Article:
Each morning at six-thirty, rain or shine, I walk my peppy little Shih Tzu around the block in my California neighborhood. Yes, I always carry poop bags. I’ll admit, carrying a droopy poop bag back home for discard isn’t as sexy as carting a bag-o-cash to the bank vault, but I got over the ickiness of it long ago.
On these walks I often pass by kids walking to school, some clomping in a steady beat along the sidewalk on skateboards and others taking the shoe-leather express, much the way I did as a schoolkid. And as often as not I hear them talking, laughing and arguing. Oftener, I cringe at the simpleton rap music blaring from their iPods. (Are you telling me that in fifty years these kids are going to be reminiscently singing the lyrics to these songs? Like MC Hammer’s Pumps and a Bump which goes “I don’t like ’em figgity fat, I like ’em stiggity stacked, you wiffity-wiggity wack if you ain’t got biggity back.”)
. . . Hmm. Enough swaggy tongue, let us get back to English you can’t dance to. Here is what happened on today’s walk. My area was shrouded in a weak fog. Walking about forty yards behind two high school-aged boys, I saw that one was eating Cheetos from a bag – I mean pouring a cascade of them into his wide-open mouth and right down his throat, seemingly without the benefit of having to touch teeth. He finished the bag and uninhibitedly tossed it on the ground in my neighbor’s front yard. Then he saw me, yes, the old curmudgeon and his leashed, wimpy little dog not far behind him. (About then I kind of wished I had had a snarling pit bull instead.) Obviously the kid didn’t know if I lived in the home where he had just dumped his unfriendly trash, so he stepped back and scooped up the Cheetos bag. (It was adroitly done, like the way I sweep up my dog’s crap from the middle of the road.) Then, for good measure, he said loud enough for me to hear: “I’m feeling generous today, there’s a trash can over there.”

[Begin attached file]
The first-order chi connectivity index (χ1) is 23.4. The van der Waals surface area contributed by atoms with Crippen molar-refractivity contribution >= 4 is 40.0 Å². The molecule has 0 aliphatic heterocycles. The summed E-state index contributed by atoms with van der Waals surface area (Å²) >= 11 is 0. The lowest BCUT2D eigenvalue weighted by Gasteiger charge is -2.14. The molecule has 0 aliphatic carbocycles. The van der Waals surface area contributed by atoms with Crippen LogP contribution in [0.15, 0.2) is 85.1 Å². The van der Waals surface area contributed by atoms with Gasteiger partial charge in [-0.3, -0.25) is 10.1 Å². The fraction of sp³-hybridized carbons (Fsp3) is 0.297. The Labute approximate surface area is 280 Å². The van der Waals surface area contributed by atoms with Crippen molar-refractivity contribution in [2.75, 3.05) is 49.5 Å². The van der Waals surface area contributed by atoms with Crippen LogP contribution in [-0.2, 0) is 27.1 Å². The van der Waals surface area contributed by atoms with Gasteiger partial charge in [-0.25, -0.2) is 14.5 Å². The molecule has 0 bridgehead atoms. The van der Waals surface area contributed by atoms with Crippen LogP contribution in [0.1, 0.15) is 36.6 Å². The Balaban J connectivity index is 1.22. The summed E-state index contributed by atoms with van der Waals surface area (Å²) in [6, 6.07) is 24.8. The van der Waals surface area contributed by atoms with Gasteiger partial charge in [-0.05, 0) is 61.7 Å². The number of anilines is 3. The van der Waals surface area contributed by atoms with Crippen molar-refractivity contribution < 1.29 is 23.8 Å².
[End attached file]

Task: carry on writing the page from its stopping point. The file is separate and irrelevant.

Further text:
In return I snorted a sneer at him, something I’ve gotten pretty good at in my old age, which basically says in guttural shorthand, “You’re a moron!”
Carrying his would-have-been litter, he walked on until he came to the curbside trash receptacle (it was trash pick-up day). Then he turned and made sure I saw him lift the lid and put his garbage gingerly into the trash can, as if to grunt back, “See, old geezer?”
Yes, kid, I see all right – right through you: the guilty actions of a litterbug who’s been caught. If this kid actually thinks that being “generous” is doing the right thing only when you’re caught doing the wrong thing, he’s on the expressway to being institutionalized. Okay, a litterbug doesn’t a criminal make. But it does make a kid and someday, an adult, who has little if any respect for, or sense of, community. And, come on, you know this wasn’t his first time. Such crude habitual actions are an infectious symptom of a coarsened American culture. I call it craping on our community values, without a poop bag.
R.D. Byron-Smith’s books can be found at Amazon, Barnes & Noble, iBooks and other online booksellers.